As the tug boats approached to pull the Doulos into port, the scenery was grim. My face fell as I saw what we were headed for. Miles of desert stretched out before us, no buildings, no roads, no other ships, not many people. Just desert, a light house type structure, two army guns mounted in the sand, a military tank and hundreds of camels.
When the ship’s engines quieted and the gangways were lowered, not one person onboard seemed seemed eager to disembark. The sun was hot and waves of heat rose from the desert sand. Sudanese officials came on board with more bad news. They informed our Bursar that no one was allowed to step off the vessel until further notice! We were all trapped inside.
We waited eagerly for officials to hand out shore passes and allow us to fulfill our ministry commitments but day after day went by and no one granted us any permits. Trapped on board, we floated beside a wasteland, time running out and patience diminishing.
I sat in my office wearily preparing my ministry programs. I was in charge of executing a huge event for the locals that focused on cultural dances and dramas. Hundreds of Sudanese people were supposed to attend but it looked like the show would be cancelled. I put my head on the desk and started complaining to God about the utter waste of time this port of call was turning into. I glanced out the porthole, disgusted by officials with guns prancing back and forth on the quayside like we were criminals planning a missionary take over. I wanted to sail away and I prayed that God would get us out of Sudan quickly.
Resolved to be productive with my time, I put my head phones on and clicked open the ship’s database that contained all of John Piper’s sermons. I began listing and closed my eyes, tuning my co-workers out for a little. I listened intently to Desiring God’s opening commercial and introduction to the sermon.
Ironically, Pastor John opened in prayer for the persecuted church.
I can’t remember his exact words but they were something like this:
“Heavenly Father, I pray for all the believers in Sudan who risk their lives daily for their faith in you! Father I pray that they would stand firm in the midst of imminent danger even to the point of death! Lord, WOULD YOU SEND OTHER BELIEVERS TO THEM for their encouragement and edification and let them know that they do not stand alone!”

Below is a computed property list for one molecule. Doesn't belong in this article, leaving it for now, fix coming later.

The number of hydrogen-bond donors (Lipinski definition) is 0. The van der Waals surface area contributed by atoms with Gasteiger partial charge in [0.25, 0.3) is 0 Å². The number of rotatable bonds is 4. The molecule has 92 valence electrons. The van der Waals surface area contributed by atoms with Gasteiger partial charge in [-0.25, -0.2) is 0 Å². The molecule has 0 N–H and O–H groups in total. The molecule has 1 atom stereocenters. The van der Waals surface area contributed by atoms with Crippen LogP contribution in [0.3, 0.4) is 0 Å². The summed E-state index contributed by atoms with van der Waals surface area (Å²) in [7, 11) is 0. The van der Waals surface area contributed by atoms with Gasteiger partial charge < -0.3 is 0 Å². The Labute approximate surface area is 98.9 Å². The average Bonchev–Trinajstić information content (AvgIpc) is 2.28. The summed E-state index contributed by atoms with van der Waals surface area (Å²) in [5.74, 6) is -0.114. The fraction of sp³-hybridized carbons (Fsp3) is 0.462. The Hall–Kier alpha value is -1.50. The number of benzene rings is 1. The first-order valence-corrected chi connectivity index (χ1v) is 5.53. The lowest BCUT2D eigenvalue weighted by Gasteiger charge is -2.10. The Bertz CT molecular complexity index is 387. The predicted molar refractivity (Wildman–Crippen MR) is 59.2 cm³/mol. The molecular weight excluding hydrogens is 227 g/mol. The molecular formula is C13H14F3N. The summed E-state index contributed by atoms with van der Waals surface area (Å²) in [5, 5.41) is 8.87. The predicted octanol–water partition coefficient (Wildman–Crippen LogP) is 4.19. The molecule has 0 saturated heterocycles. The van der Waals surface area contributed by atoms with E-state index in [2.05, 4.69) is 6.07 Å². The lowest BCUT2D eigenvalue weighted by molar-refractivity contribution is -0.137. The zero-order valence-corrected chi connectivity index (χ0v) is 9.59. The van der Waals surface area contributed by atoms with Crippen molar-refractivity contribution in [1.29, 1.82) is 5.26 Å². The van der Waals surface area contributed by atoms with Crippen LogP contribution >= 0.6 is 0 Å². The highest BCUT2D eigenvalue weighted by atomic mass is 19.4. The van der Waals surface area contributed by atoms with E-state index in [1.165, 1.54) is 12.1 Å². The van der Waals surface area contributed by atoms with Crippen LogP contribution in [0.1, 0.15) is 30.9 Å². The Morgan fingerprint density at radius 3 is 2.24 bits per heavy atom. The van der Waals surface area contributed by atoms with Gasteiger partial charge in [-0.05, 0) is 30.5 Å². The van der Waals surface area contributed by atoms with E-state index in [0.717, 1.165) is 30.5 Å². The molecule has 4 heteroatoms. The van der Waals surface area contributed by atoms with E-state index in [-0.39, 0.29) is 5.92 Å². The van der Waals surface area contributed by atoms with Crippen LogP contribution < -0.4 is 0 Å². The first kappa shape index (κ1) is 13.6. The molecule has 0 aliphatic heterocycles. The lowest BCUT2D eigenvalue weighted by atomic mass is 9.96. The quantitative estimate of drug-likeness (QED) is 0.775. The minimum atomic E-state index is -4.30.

I took my head phones off and wept in shame and rejoiced in the camaraderie that we, as believers share, even though we don’t always see or feel it in a tangible way.
For the first time, it occurred to me that I was there for a reason.
I was a small part of a greater picture.
Me. My brothers and sisters in Christ. The Ship’s ministry. Being used as an answer to prayer; ministering to a population of believers who only knew pain and persecution. Being the body.
In the days that followed, God opened up new doors. Although we still couldn’t leave the ship, Sudanese believers were being bussed from Khartoum, the capitol, and other regions to the Doulos for Christian conferences, women’s meetings, luncheons and other events on board.
Life went from frustrating to invigorating and purposeful.
I stared at the Sudanese ladies who came on board and I watched them absorb every word they heard like they were drinking water after months in the arid sun.
I was inspired.
Eventually, we got permission to leave the ship and teams of volunteers left their cabins each day venturing into the hot desert to build schools, visit orphanages and talk to the locals. Our time was fruitful and lives were touched.
I can’t say I completely learned to stop grumbling and simply trust in God’s finely orchestrated plans. I am way too thick headed to just “get it.” But I can say that, even though I don’t always understand His ways, I trust Him completely.
And I know that He is always good.